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Southern Baptists Convention challenged on global warming - by its own youth

April 14 2008:

TIME Magazine this month reported how a powerful group within the Southern Baptist Convention (SBC) in the United States has challenged the denomination's official stance on global warming, stating that: "when we destroy God's creation, it's similar to ripping pages from the Bible."

"We believe our current denominational engagement with these issues has often been too timid, failing to produce a unified moral voice,” states the Southern Baptist Declaration on the Environment and Climate Change.

“Our cautious response to these issues in the face of mounting evidence may be seen by the world as uncaring, reckless and ill-informed. We can do better and that threat is too grave to wait for perfect knowledge before addressing it."

The Time article notes that the declaration commends government action but makes no specific policy recommendations, such as a cap on greenhouse gas emissions. “But, most importantly, given its target readership, it argues that stewardship of the planet is just as Biblical as the other causes that Baptists press in public, and that "when we destroy God's creation, it's similar to ripping pages from the Bible”."

Although decision-making among the Southern Baptists is done by local churches, without one overarching body, the signatories represent some of the top figures in the convention, including the president, the Rev. Frank Page of South Carolina; two former presidents, the Rev. James Merritt of Georgia and the Rev. Jack Graham of Texas; and the Rev. Ronnie Floyd of Arkansas, who helped conservatives solidify control of the denomination in the 1970s and 1980s.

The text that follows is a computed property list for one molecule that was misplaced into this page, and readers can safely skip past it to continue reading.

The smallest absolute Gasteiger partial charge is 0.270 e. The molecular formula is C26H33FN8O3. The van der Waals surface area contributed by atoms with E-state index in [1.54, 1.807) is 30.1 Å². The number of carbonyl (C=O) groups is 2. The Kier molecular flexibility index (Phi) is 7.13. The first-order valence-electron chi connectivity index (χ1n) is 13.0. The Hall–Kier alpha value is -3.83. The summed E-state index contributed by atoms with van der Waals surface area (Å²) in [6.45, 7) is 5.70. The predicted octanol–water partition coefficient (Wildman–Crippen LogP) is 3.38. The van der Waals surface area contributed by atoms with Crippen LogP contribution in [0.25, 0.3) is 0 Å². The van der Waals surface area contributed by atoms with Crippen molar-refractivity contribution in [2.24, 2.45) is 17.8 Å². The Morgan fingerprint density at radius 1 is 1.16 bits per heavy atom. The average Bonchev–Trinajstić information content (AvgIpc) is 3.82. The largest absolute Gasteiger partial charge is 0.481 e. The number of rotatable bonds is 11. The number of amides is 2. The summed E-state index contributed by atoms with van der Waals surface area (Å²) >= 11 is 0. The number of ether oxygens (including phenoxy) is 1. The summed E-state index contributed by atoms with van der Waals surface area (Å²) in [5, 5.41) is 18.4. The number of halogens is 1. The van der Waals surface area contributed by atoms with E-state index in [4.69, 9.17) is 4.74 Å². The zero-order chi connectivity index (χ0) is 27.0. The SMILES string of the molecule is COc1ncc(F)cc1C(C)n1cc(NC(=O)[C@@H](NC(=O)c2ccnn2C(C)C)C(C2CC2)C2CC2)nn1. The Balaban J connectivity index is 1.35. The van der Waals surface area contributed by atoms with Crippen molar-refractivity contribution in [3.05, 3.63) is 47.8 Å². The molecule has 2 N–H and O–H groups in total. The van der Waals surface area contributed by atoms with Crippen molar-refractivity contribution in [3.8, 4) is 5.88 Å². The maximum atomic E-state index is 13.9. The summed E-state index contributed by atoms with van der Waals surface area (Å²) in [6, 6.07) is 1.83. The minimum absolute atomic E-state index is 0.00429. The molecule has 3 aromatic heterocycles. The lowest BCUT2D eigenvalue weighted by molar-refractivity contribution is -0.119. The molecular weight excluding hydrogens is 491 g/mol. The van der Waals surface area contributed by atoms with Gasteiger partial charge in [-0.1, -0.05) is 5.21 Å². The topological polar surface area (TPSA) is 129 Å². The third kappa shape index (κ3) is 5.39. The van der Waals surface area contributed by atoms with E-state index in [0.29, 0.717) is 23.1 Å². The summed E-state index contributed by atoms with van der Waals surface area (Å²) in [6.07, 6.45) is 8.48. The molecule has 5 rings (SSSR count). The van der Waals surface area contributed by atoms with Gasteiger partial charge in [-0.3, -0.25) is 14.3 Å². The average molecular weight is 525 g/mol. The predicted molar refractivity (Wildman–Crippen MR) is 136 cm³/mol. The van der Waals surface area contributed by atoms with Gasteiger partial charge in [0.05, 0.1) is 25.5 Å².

The declaration has been pushed through by 25-year-old SBC seminarian Jonathan Merritt - son of the Rev.James Merritt - who started campaigning to protect the environment after an epiphany moment in class.

"I was an enemy of the environment… I approached it with disdain. And then I was sitting in a classroom and I felt like God spoke to me and put this idea in my heart."

With 16 million members, the SBC is the biggest Protestant body in the U.S. – and Time speculates it is “probably one of the least involved of the American religious bodies in the battle against global warming.”

In 2007 the SBC stated formally that climate change hasn't been proven. Thus, the article states: “Merritt, 25, appears to have made an end-run around some of his Convention's usual power brokers, including its Ethics and Religious Liberty Commission, which traditionally has a near-lock on issues of national policy. Asked if it was common for a rump group like Merritt's to collect this kind of firepower, Ethics Commission Vice President Barrett Duke [who has not signed the declaration] hesitates: "I don't know. It's unusual. I'm sure it's existed, but I can't recall”."

This is the latest in a series of critical eco-turns by US evangelicals, some of whom are now vociferous and potent leaders in bid to protect the natural environment.

The story was picked up by newspapers, magazines and networks around the world including MSNBC and CNBC: such interest is also indicative that the issue of religions working positively to protect creation is now becoming mainstream.



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